Now that November is here, we can begin to prepare our plants for the winter conditions. Some of those preparations include getting plants ready for cold weather and protecting them from wildlife.
During the winter months, we can see plant damage from deer, rabbits and voles. Deer can chew off the ends of small twigs and bucks can rub their antlers on the trunks of smaller trees. Rabbits can also chew on smaller plants, sometimes chewing those plants off at ground level. Rabbits and voles can also gnaw on the thin bark of our young trees to feed on the green, inner bark areas. There is no cure once it happens, so it's best to protect our plants prior to damage.
Exclusion is the best defense but is sometimes a difficult task. There are fences that can be utilized, but they need to be at least 8 feet tall for deer damage. Rabbits can be managed with a fence that is 2 feet tall. Voles can be controlled by removing tall grass and weeds from around the trunk of trees and by avoiding mulch layers deeper than 3 inches around trees. Placing hardware cloth around tree trunks will also prevent vole feeding. The commercial spray repellents available for deer or rabbits are not very effective and would need to be reapplied often.
Winter mulch can be applied now or within a few weeks when temperatures are consistently dropping down to the 20s each night. Winter mulch is the heavier layer of mulch we apply to herbaceous perennial plants and strawberries to keep them from having temperature fluxes throughout the winter. Any plant that may be prone to frost heaving, being pushed up out of the soil by a constant freeze and thaw condition or plants that were just planted this fall could also benefit from winter mulching. This mulch can be up to 4-inches deep, which is deeper than we usually advise but is needed for winter protection. It is better to use coarse wood chips or leaves for winter mulch rather than grass.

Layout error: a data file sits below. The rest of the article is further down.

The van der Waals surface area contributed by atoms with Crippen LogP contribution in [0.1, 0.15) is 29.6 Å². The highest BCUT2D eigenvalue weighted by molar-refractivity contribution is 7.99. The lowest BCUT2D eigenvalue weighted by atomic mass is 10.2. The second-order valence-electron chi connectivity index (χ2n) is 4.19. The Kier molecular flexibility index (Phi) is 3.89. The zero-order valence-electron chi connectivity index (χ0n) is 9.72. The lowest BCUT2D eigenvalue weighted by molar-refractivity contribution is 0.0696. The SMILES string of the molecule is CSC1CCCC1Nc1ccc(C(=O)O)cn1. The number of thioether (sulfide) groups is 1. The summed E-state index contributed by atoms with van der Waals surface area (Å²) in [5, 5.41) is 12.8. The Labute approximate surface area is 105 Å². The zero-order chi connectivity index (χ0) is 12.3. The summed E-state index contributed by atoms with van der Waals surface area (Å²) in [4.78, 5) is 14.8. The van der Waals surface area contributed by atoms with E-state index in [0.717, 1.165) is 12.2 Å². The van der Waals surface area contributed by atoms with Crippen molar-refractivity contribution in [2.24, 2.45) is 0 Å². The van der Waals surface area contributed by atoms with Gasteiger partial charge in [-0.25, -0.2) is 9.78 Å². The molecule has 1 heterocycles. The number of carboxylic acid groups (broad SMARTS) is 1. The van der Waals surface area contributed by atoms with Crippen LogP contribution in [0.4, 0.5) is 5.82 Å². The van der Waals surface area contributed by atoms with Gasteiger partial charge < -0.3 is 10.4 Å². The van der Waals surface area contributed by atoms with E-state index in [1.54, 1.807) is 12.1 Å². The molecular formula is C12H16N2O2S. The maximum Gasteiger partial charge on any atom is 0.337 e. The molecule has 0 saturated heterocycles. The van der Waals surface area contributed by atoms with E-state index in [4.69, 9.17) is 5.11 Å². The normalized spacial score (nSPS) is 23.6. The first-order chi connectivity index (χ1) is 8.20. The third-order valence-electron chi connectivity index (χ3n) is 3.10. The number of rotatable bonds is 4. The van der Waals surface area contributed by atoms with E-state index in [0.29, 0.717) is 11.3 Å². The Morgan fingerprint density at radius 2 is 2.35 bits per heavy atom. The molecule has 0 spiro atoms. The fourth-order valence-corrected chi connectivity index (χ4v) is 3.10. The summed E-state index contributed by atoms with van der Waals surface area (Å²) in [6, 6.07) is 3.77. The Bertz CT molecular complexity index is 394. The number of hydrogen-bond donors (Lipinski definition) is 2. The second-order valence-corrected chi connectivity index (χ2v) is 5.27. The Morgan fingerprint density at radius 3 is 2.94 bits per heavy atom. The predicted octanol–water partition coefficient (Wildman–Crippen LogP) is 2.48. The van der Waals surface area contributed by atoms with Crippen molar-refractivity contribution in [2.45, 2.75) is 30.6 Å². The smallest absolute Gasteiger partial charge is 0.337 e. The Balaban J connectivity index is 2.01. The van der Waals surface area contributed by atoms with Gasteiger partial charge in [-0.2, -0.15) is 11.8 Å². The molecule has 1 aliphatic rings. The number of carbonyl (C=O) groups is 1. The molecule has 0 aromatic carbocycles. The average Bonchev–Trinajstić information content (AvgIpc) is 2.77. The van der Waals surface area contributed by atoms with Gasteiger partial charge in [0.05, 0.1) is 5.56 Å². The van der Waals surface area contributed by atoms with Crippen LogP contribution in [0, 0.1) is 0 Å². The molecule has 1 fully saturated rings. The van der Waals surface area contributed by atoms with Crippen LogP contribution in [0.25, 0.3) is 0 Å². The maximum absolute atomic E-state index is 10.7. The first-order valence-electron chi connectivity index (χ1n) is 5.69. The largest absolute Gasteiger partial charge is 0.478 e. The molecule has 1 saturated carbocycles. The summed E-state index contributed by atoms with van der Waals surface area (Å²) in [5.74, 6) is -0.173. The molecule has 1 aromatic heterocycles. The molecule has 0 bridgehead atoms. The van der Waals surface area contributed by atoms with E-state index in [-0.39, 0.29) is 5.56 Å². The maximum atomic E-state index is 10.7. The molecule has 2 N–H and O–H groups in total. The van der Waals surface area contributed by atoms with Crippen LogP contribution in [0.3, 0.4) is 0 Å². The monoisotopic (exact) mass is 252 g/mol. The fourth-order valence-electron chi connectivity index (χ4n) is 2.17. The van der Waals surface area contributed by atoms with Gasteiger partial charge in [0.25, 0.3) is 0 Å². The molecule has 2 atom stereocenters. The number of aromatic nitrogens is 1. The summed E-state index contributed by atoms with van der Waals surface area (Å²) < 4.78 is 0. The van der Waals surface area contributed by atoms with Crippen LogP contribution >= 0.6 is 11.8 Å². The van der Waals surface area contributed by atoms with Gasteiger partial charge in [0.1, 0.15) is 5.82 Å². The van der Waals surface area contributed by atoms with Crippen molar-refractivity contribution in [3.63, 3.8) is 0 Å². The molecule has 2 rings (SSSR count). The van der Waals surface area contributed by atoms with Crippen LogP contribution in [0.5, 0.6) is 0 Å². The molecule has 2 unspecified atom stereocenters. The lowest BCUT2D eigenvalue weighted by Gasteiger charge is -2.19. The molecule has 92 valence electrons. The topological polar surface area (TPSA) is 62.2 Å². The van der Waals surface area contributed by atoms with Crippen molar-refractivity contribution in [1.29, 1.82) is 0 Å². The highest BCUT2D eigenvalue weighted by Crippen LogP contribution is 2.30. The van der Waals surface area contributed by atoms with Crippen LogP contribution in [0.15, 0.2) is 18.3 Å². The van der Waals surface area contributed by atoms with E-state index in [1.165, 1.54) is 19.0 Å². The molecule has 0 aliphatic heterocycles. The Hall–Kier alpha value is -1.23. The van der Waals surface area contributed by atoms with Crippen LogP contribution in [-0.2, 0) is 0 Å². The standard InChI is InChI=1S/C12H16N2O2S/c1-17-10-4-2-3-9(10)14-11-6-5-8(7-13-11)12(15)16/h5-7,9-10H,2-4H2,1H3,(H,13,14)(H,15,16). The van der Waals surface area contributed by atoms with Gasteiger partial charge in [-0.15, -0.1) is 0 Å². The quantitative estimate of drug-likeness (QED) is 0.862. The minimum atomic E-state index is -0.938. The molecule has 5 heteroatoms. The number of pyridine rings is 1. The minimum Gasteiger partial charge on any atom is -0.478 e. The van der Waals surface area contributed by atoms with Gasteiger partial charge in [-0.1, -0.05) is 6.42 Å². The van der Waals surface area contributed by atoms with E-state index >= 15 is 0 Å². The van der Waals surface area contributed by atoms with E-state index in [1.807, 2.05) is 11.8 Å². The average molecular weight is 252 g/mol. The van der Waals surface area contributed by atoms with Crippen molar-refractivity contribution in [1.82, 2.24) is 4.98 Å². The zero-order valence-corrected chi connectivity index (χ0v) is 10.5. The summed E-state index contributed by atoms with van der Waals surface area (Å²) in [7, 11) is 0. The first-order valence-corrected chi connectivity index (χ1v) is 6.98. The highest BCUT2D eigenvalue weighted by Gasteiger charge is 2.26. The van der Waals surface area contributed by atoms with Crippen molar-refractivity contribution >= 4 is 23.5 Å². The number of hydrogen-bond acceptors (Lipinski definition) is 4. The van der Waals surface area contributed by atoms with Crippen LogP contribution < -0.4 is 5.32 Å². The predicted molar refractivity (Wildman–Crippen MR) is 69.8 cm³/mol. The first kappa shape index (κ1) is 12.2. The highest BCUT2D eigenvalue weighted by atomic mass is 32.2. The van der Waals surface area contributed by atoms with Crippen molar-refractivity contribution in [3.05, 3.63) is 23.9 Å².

Winter watering is essential in dry winter years. Winter desiccation commonly occurs on evergreen types of trees and shrubs. All trees are still transpiring —or losing water — throughout the winter months. Evergreen trees are transpiring at a higher rate than deciduous trees. Winter desiccation occurs when the amount of water lost is greater than the amount of water the evergreen takes in throughout the winter months. The damage from winter desiccation includes brown needles out on the ends of branches. However, the damage from winter desiccation will not usually show up in our trees until early spring, so they will stay green through the winter. Drought effects can damage deciduous trees as well. Especially newly planted deciduous trees. All of our trees may need to be watered throughout the winter months if natural precipitation or snow cover is absent.
Winter watering should occur during the day when the temperature is 40 degrees or above and is only necessary one to two times per month until spring. It is a good idea to test for soil moisture with a long screwdriver or soil probe prior to watering to determine if watering is necessary. If the screwdriver goes into the soil easily up to 18 inches, watering is not necessary. However, if pushing the screwdriver into the soil is very difficult, watering would be necessary.